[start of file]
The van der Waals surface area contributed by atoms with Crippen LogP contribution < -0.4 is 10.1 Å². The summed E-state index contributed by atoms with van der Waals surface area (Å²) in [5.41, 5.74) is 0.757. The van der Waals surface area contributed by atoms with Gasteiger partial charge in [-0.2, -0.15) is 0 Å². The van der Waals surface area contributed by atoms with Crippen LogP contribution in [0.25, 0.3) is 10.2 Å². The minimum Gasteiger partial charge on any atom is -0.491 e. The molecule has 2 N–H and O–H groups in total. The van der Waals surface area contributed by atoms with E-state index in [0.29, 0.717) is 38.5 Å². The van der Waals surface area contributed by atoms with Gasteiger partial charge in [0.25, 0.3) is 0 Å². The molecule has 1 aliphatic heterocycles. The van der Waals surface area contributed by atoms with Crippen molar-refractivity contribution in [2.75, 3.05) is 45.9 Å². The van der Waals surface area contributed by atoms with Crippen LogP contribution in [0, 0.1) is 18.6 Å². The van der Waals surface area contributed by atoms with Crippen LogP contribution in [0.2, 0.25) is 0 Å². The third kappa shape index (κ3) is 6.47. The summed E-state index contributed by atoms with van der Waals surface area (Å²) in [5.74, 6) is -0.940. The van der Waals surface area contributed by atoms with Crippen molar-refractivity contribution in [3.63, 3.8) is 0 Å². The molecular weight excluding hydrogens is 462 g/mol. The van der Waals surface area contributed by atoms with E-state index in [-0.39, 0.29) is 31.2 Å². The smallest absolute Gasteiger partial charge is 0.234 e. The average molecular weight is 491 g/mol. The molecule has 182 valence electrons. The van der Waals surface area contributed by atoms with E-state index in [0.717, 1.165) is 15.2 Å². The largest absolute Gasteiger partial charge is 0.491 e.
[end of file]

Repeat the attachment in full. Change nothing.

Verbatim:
The van der Waals surface area contributed by atoms with Crippen LogP contribution < -0.4 is 10.1 Å². The summed E-state index contributed by atoms with van der Waals surface area (Å²) in [5.41, 5.74) is 0.757. The van der Waals surface area contributed by atoms with Gasteiger partial charge in [-0.2, -0.15) is 0 Å². The van der Waals surface area contributed by atoms with Crippen LogP contribution in [0.25, 0.3) is 10.2 Å². The minimum Gasteiger partial charge on any atom is -0.491 e. The molecule has 2 N–H and O–H groups in total. The van der Waals surface area contributed by atoms with E-state index in [0.29, 0.717) is 38.5 Å². The van der Waals surface area contributed by atoms with Gasteiger partial charge in [0.25, 0.3) is 0 Å². The molecule has 1 aliphatic heterocycles. The van der Waals surface area contributed by atoms with Crippen molar-refractivity contribution in [2.75, 3.05) is 45.9 Å². The van der Waals surface area contributed by atoms with Crippen LogP contribution in [0, 0.1) is 18.6 Å². The van der Waals surface area contributed by atoms with Crippen LogP contribution in [0.2, 0.25) is 0 Å². The third kappa shape index (κ3) is 6.47. The summed E-state index contributed by atoms with van der Waals surface area (Å²) in [5.74, 6) is -0.940. The van der Waals surface area contributed by atoms with Crippen molar-refractivity contribution in [3.63, 3.8) is 0 Å². The molecular weight excluding hydrogens is 462 g/mol. The van der Waals surface area contributed by atoms with E-state index in [-0.39, 0.29) is 31.2 Å². The smallest absolute Gasteiger partial charge is 0.234 e. The average molecular weight is 491 g/mol. The molecule has 182 valence electrons. The van der Waals surface area contributed by atoms with E-state index in [0.717, 1.165) is 15.2 Å². The largest absolute Gasteiger partial charge is 0.491 e.